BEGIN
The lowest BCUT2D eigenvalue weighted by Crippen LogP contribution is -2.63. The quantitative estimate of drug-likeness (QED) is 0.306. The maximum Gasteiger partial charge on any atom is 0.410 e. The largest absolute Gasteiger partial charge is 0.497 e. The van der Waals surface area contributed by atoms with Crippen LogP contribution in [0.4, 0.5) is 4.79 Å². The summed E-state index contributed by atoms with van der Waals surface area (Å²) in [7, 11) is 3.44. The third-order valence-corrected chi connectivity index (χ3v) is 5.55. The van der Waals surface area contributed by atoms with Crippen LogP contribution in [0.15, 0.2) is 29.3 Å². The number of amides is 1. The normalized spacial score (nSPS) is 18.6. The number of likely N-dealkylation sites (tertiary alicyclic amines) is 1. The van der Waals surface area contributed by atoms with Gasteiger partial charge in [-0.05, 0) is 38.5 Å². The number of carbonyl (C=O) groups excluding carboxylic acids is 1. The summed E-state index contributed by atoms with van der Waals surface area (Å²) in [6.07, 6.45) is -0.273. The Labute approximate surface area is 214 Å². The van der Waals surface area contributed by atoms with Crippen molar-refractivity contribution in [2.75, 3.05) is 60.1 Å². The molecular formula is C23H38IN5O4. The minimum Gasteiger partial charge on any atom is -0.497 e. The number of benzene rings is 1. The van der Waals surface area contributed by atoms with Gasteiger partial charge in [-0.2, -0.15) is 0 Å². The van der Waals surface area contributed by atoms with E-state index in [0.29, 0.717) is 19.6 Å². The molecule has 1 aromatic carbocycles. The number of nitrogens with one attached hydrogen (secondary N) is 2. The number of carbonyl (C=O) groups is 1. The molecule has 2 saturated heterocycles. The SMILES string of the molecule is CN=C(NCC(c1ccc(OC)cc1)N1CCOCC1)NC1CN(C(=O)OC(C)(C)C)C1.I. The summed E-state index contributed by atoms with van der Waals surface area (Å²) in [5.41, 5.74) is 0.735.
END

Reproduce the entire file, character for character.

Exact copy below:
The lowest BCUT2D eigenvalue weighted by Crippen LogP contribution is -2.63. The quantitative estimate of drug-likeness (QED) is 0.306. The maximum Gasteiger partial charge on any atom is 0.410 e. The largest absolute Gasteiger partial charge is 0.497 e. The van der Waals surface area contributed by atoms with Crippen LogP contribution in [0.4, 0.5) is 4.79 Å². The summed E-state index contributed by atoms with van der Waals surface area (Å²) in [7, 11) is 3.44. The third-order valence-corrected chi connectivity index (χ3v) is 5.55. The van der Waals surface area contributed by atoms with Crippen LogP contribution in [0.15, 0.2) is 29.3 Å². The number of amides is 1. The normalized spacial score (nSPS) is 18.6. The number of likely N-dealkylation sites (tertiary alicyclic amines) is 1. The van der Waals surface area contributed by atoms with Gasteiger partial charge in [-0.05, 0) is 38.5 Å². The number of carbonyl (C=O) groups excluding carboxylic acids is 1. The summed E-state index contributed by atoms with van der Waals surface area (Å²) in [6.07, 6.45) is -0.273. The Labute approximate surface area is 214 Å². The van der Waals surface area contributed by atoms with Crippen molar-refractivity contribution in [2.75, 3.05) is 60.1 Å². The molecular formula is C23H38IN5O4. The minimum Gasteiger partial charge on any atom is -0.497 e. The number of benzene rings is 1. The van der Waals surface area contributed by atoms with Gasteiger partial charge in [-0.2, -0.15) is 0 Å². The van der Waals surface area contributed by atoms with E-state index in [0.29, 0.717) is 19.6 Å². The molecule has 1 aromatic carbocycles. The number of nitrogens with one attached hydrogen (secondary N) is 2. The number of carbonyl (C=O) groups is 1. The molecule has 2 saturated heterocycles. The SMILES string of the molecule is CN=C(NCC(c1ccc(OC)cc1)N1CCOCC1)NC1CN(C(=O)OC(C)(C)C)C1.I. The summed E-state index contributed by atoms with van der Waals surface area (Å²) in [5.41, 5.74) is 0.735.